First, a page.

Njabulo Dlamini, one of the best known young democracy activists in Swaziland/eSwatini, has died aged 32.
Dlamini, who was known as Njefire, was the Communist Party of Swaziland (CPS) International Organiser since 2017. He was still a student at the University of Swaziland when he joined the party in 2011, the year it was founded. He was elected to the CPS Central Committee in 2013 and served as the party's National Organiser.
Swaziland is ruled by King Mswati III as an absolute monarch and political parties are not allowed to take part in elections. The CPS along with other pro-democracy organisations are also banned from the kingdom under the Suppression of Terrorism Act.
Dlamini took a leading role in pro-democracy campaigns by students and in defence of the people against state-imposed evictions of residents in the Madonsa township. He also spearheaded a number of international solidarity campaigns and helped establish the Swaziland Kurdistan Solidarity Network. His last major international work was during the 2019 Israeli Apartheid Week where he helped organise activity in collaboration with the leadership of the Swaziland National Union of Students in solidarity with the Palestinian people.
Dlamini worked as a teacher and was Secretary of the Big Bend Branch of the Swaziland National Association Of Teachers. He died in Mbabane Government Hospital on 23 May 2019. He had been diagnosed with fungal pneumonia a few weeks earlier.
At the time of his death he was awaiting trial together with Mcolisi Ngcamphalala, Deputy National Chairperson of the CPS, of the traffic offence of jaywalking. They had been arrested while they were on their way to a workers' planning meeting in Manzini.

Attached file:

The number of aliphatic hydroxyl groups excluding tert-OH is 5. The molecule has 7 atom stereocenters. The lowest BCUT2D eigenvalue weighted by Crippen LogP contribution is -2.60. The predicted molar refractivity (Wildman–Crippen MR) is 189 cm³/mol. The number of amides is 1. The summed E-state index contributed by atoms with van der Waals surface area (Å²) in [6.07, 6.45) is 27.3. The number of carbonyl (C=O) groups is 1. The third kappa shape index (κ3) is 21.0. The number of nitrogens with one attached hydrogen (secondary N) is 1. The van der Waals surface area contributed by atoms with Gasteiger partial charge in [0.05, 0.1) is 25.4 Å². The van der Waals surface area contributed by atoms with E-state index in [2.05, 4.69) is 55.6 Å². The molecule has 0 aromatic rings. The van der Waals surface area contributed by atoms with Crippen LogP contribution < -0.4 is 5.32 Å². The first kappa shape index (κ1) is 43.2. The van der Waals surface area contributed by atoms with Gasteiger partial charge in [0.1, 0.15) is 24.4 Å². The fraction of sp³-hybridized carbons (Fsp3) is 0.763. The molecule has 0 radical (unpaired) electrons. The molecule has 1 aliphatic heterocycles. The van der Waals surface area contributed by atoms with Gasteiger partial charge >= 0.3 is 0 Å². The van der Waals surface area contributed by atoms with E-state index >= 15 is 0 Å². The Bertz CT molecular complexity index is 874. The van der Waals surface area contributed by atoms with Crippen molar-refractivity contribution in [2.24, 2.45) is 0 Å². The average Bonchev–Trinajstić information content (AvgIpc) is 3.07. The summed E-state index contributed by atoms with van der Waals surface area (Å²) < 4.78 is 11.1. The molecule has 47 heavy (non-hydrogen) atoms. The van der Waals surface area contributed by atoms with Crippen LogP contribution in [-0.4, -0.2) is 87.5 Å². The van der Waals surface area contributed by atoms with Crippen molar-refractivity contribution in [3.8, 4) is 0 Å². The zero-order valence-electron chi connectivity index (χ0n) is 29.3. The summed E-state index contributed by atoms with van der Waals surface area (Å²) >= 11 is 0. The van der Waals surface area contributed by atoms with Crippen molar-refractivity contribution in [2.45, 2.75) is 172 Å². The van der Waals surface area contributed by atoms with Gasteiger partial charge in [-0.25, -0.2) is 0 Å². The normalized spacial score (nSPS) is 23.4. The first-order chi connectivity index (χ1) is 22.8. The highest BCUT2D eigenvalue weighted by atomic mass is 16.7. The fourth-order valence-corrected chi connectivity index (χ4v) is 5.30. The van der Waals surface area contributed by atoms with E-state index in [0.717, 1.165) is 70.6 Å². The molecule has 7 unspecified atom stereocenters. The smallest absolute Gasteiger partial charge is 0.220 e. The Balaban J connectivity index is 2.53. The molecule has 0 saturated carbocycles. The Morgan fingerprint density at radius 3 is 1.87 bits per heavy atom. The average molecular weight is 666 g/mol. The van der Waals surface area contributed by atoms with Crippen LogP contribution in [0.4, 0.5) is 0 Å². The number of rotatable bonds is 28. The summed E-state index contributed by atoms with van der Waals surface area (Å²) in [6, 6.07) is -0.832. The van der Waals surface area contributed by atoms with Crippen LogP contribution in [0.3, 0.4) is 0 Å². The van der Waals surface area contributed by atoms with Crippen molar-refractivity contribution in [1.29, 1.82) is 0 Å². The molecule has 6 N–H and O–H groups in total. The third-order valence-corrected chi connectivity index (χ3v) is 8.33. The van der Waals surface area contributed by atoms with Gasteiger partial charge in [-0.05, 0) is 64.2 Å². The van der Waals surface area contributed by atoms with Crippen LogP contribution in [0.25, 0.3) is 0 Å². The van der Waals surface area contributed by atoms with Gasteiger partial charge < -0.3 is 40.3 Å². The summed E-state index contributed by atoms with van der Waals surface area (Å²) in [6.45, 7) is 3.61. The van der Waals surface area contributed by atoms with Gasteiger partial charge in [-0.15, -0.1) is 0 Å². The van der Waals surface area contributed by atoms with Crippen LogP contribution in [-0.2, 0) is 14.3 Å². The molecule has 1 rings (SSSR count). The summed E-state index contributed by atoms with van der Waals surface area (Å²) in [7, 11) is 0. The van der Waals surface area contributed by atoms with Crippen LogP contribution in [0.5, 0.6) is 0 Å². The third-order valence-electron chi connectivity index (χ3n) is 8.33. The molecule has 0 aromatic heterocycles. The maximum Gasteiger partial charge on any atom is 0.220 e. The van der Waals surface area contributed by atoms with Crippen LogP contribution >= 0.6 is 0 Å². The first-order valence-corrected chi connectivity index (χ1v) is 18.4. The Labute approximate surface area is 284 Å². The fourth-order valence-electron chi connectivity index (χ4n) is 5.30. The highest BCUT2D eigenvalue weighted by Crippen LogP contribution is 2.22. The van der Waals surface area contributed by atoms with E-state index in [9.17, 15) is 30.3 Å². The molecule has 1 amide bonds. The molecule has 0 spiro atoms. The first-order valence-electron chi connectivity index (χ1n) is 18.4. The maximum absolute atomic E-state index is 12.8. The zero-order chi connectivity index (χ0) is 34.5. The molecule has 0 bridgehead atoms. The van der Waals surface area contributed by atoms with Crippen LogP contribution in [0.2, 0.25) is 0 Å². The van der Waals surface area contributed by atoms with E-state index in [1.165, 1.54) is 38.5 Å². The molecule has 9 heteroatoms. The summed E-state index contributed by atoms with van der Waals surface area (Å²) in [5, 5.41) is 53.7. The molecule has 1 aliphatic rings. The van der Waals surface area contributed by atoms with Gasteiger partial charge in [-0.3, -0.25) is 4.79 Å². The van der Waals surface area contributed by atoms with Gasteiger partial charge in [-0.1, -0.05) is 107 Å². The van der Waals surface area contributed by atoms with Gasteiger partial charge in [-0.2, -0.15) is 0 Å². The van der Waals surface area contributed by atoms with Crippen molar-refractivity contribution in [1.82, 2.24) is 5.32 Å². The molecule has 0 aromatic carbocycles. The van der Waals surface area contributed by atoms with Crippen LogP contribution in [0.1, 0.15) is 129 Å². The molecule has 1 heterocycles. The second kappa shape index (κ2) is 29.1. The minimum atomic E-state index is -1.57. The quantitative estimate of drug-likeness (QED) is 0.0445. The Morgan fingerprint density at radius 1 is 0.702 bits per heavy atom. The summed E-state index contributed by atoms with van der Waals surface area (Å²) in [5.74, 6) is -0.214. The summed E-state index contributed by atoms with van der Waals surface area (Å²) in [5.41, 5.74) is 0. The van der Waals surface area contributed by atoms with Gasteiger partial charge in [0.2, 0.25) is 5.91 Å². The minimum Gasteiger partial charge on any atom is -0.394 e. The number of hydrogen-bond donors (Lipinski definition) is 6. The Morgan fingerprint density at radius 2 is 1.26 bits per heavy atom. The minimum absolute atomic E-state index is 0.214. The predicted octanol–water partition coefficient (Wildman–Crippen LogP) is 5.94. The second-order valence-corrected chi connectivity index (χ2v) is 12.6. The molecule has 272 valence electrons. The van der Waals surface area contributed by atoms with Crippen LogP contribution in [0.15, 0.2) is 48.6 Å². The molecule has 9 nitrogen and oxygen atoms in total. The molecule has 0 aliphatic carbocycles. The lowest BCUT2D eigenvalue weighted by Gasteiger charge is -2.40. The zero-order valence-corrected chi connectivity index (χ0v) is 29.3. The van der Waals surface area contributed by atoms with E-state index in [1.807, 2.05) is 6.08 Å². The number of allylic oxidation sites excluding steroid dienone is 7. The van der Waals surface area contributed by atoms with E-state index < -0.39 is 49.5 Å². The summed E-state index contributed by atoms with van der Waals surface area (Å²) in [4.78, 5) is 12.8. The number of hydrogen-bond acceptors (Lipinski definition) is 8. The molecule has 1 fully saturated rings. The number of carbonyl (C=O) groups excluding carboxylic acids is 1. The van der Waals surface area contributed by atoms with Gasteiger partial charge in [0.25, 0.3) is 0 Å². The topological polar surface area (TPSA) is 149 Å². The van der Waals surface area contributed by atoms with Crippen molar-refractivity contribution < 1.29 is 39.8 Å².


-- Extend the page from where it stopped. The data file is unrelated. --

In a statement, the CPS said, 'One thing that did not go down well with some of the former leaders in the union is that Comrade Njabulo tended to pursue issues which were viewed by many as too difficult and impossible to win; issues that had never been attempted before. It was his revolutionary tenacity, persuasion and steadfastness that helped grow the force necessary to convince the leadership that those issues be pursued.
'With his practical contribution towards the resolution of those issues, he became highly trusted and a great source of inspiration to many members of the union and beyond. The union gradually transformed and became more radical on its campaigns partly due to his untiring work. This is how he was able, working together with other young workers, to hold activities that were thought impossible before, including a fully-packed night vigil in August 2018 and a young workers' forum where workers' self-defence units were formed.'